“Every man is guilty of all the good he did not do.”
Today’s wealthy generally, with a few notable exceptions, suffer no guilt from being rich. No need to help others achieve a small level of success; no need to give an extended helping hand. Quite the contrary, they indulge in it and think and view themselves as entitled to wealth, and the more the better. They believe they have earned the money without any outside help—believing in the myth of the “self-made man”—and thus have the right to do with it as they wish. Legally, they do, if the money was earned legally.
Even so, there are conventions that go beyond the letter of the law; there are implicit societal, moral and ethical laws that focus on doing good. On bettering humanity. This idea escapes many; they flaunt their wealth and flout laws. No guilty pleasures in this cohort. No feelings of insecurity. No, none at all. It’s one big game; one contest of winners and losers; one big party of self-indulgence. It’s pleasure, period.
Guilt, says Rabbi Jonathan Sacks of Great Britain, is a good thing, although it has become out of fashion. Here’s what he writes on the subject, notably on the difference between guilt and shame:
Today’s secular environment is a shame culture. It involves trial by the media, or public opinion, or the courts, or economic necessity, all of which are unforgiving. When shame is involved, it’s us, not just our actions, that are found wanting. That’s why in a shame culture you don’t hear people saying, “I was wrong. It was my fault. I’m sorry. Forgive me.” Instead, people try to brazen it out. The only way to survive in a shame culture is to be shameless. Some people manage this quite well, but deep down we know that there’s something rotten in a system where no one is willing to accept responsibility.This is an important distinction and it requires reflection to understand its significance. People understand the importance of individual liberty, to some degree in the west, but it’s not well understood in light of communal and corporate responsibility. For example, amassing a great fortune and being written about in the business press hardly makes you a great individual; it makes you an individual who knows how to make money and pump the PR Machine of self-importance. Does that make someone feel as a worthy individual, making the best use of his time?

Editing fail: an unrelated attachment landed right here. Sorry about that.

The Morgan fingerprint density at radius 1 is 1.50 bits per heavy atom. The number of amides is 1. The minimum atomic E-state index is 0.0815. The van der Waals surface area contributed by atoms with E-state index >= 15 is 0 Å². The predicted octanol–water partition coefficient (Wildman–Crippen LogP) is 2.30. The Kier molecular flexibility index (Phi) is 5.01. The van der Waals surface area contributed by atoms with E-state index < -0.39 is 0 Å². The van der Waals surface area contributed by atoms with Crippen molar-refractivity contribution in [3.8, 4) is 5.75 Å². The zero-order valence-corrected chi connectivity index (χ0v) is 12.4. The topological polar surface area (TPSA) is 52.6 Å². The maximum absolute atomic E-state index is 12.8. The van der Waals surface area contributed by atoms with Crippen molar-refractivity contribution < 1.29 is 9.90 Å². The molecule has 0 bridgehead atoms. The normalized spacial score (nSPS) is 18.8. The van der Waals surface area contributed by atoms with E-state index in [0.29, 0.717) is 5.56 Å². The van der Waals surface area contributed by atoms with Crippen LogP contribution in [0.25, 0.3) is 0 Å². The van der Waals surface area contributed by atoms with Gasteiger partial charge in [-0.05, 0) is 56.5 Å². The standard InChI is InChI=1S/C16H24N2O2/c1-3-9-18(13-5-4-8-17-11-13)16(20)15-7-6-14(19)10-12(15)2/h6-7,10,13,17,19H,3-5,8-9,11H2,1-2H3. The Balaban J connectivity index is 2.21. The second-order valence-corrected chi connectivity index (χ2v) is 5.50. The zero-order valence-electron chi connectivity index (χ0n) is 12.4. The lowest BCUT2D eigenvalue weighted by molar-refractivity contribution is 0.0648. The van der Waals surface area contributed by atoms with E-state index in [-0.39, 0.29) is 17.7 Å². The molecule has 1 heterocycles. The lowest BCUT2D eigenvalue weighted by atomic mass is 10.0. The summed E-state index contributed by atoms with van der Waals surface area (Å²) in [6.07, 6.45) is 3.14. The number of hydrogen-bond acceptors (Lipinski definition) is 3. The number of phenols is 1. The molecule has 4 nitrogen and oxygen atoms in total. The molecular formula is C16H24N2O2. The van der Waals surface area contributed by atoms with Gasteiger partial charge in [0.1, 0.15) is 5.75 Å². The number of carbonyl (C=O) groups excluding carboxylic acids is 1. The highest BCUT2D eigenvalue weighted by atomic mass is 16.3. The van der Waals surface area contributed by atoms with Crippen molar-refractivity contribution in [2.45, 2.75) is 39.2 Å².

Ultimately, guilt cultures produce strong individuals precisely because they force us to accept responsibility. When things go wrong we don’t waste time blaming others. We don’t luxuriate in the most addictive, destructive drug known to humankind, namely victimhood. We say, honestly and seriously, “I’m sorry. Forgive me. Now let me do what I can to put it right.” That way we and the people we offend can move on. Through our mistakes we discover the strength to heal, learn and grow. Shame cultures produce people who conform. Guilt cultures produces people with the courage to be free.
For some, the answer is a hearty “yes,” knowing and accepting that they have become a slave to their desires to become a money-making automaton devoid of human emotions. Such are the rules of the money culture, which Peter C. Newman writes about in a Maclean’s article “The rich really are different”; June 17, 2013):
Making increasingly more money becomes more important than eating. You must submerge every other ambition to the infinite multiplication of wealth. It becomes not only an obsession, but a game you feel compelled to win. Implicit to that contest is to earn more than your rivals.And in this contest, the choices are clear. Sometimes, when such individuals face some personal tragedy or hardship, as is the lot of most humans, thus becoming aware of their human limitations, they re-assess what is important. This is a good thing. It often takes some measure of understanding and, yes, guilt to move such individuals along the path to enlightened self-interest from pure selfish-interest.
Great men give; little boys take. The gulf between the two views is apparent today.